As far as I can tell, the plot of Allu Arjun’s new movie Julayi is as follows. Allu Arjun plays Ravi, a regular middle-class guy who is hanging out with friends at a pub when the pub is raided by police based on an anonymous tip. However, because has exceptional observation and deduction skills (dare I say, Sherlock Holmes-esque?) he realizes the raid is just a distraction called in by the people who gave him a lift to the pub, and who are in fact bank robbers. Sonu Sood (one of the only men in the world who looks good in skinny jeans) plays Bittu, the leader of the bank robbing gang, and the kind of badass who goes to rob a bank wearing an elegant pair of driving moccasins. Ravi, working with the police, ends up killing Bittu’s brother, and capturing Bittu himself, while the stolen money seems to go up in smoke. The rest of the movie concerns Bittu’s attempts to get revenge on Ravi while at the same time trying to get out of the country, while Ravi and the police try to protect the former’s loved ones and to prevent Bittu from escaping the country. A romantic subplot is provided by Ileana, playing Madhu, who coincidentally works at a travel agency managed by one of Bittu’s associates.
I appreciated what writer/director Trivikram Srinivas seemed to be trying to do in terms of making Julayi a bit different from your standard Telugu masala. So for example, instead of getting a typical hero’s entrance, when we first see Allu Arjun he is on his family’s terrace bringing in the laundry as it starts to rain. And I liked that the bad guy was a bank robber instead of your typical corrupt politician/businessman or run of the mill goonda. I also thought that the cinematography and action sequences in the first half looked less like the usual masala style and more ‘modern’ and ‘realistic’ for lack of a better way to describe the difference. Unfortunately the director couldn’t resist the urge to put a ridonkulous car chase sequence right before the interval.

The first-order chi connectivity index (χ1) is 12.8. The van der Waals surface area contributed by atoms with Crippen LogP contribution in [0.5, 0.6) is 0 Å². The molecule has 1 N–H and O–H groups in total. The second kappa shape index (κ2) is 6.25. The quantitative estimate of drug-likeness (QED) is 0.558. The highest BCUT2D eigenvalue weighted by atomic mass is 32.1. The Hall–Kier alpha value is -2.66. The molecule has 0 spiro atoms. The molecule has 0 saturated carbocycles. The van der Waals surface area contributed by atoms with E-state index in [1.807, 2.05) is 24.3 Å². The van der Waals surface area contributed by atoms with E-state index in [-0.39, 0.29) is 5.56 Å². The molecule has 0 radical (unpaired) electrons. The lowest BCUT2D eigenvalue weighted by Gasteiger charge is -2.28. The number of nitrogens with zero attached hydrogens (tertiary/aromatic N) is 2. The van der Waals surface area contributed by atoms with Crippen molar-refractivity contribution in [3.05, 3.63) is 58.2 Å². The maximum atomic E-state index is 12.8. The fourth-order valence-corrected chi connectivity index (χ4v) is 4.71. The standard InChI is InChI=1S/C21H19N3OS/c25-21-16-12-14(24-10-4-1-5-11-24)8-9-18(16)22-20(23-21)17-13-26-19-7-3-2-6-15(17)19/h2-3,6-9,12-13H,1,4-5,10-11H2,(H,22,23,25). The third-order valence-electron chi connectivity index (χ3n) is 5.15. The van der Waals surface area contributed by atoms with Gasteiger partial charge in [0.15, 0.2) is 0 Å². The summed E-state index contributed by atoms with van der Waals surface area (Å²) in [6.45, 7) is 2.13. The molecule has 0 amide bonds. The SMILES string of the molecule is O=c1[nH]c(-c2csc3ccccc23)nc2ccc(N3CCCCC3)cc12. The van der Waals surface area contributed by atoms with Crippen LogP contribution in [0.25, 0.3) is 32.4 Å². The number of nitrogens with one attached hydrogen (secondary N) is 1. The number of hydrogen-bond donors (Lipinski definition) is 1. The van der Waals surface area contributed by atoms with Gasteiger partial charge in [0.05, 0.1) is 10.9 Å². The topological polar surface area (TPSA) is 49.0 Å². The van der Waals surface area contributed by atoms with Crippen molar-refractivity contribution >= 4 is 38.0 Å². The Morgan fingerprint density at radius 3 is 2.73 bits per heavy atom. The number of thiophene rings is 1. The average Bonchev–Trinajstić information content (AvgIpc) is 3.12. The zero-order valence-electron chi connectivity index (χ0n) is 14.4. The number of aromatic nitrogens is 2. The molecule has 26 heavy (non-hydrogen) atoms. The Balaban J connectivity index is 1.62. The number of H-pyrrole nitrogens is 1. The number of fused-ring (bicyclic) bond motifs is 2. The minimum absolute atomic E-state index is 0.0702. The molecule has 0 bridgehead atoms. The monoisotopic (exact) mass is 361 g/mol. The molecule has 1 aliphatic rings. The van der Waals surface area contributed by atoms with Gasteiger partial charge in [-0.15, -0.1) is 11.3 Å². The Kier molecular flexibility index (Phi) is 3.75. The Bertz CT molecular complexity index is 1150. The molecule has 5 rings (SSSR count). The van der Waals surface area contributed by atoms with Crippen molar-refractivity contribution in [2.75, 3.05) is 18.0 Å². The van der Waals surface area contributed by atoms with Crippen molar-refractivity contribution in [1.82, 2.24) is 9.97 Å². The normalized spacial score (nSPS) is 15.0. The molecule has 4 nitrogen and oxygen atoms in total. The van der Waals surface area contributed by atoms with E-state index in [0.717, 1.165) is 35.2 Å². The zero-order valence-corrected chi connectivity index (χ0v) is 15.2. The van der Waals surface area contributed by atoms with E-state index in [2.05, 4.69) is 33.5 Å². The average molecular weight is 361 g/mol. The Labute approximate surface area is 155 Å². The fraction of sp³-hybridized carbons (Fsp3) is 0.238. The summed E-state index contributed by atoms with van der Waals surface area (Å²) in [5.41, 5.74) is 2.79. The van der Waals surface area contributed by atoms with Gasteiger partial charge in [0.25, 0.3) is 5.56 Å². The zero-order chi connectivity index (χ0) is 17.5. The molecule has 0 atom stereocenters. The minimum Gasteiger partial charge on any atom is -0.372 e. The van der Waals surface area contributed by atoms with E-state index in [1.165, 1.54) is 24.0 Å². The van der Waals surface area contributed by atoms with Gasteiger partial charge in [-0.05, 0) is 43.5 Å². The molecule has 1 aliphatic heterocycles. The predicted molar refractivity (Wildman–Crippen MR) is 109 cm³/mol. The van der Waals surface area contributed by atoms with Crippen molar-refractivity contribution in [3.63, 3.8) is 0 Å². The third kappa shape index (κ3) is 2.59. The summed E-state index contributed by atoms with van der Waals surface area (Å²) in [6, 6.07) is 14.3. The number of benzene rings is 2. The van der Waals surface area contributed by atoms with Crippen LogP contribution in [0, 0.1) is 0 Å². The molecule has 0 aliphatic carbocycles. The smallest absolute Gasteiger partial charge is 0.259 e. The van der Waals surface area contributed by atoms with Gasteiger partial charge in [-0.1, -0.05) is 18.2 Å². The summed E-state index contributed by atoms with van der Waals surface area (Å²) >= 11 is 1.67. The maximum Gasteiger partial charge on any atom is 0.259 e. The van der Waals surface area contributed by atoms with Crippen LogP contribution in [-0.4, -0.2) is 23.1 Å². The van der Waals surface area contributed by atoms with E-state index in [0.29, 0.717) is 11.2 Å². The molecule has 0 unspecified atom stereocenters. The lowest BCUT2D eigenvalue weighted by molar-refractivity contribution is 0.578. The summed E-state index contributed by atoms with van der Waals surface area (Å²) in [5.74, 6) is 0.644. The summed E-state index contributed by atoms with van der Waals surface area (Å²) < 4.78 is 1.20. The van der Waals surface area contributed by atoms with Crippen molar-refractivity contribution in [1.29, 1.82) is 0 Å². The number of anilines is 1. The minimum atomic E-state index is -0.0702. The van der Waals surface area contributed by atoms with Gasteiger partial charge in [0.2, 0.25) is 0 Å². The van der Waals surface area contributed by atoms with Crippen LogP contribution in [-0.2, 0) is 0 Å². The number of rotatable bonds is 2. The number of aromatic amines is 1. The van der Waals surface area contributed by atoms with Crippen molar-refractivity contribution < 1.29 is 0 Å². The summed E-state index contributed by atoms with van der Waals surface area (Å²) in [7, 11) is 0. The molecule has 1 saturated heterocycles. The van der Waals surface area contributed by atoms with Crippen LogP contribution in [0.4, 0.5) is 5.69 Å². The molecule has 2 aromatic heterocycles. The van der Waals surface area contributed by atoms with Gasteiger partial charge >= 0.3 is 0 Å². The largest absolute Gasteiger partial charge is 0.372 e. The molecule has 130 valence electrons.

Post-interval the film suffers from a slackened pace as Trivikram doesn’t take advantage of the potential for great action sequences made possible by the movie’s premise, although there is a scene set in a neighbourhood where carpets are being woven, so that the air is full of white fluff, that is at least somewhat visually interesting. In addition, Ileana’s Madhu starts out as nerdy, with glasses and braces and dressed in a dowdy shalwar kameez. However, even though Ravi seems to like her just fine in her nerdy avatar, she still undergoes a ‘makeover’ almost immediately, which I found really disappointing – nerdy girls deserve love too! Still, it’s not all bad – I liked that Bittu had a henchwoman who was shown to be deaf, but still as badass as he was – breaking him out of police custody with one well-aimed shotgun blast, etc. And, most importantly, the songs were great – colourful and fun with lots of excellent dancing by Allu Arjun – because in the end isn’t that why we go see his movies, even though unsubtitled, in the theatre? To see him dance on the big screen?
Images via Telugucinemasite.com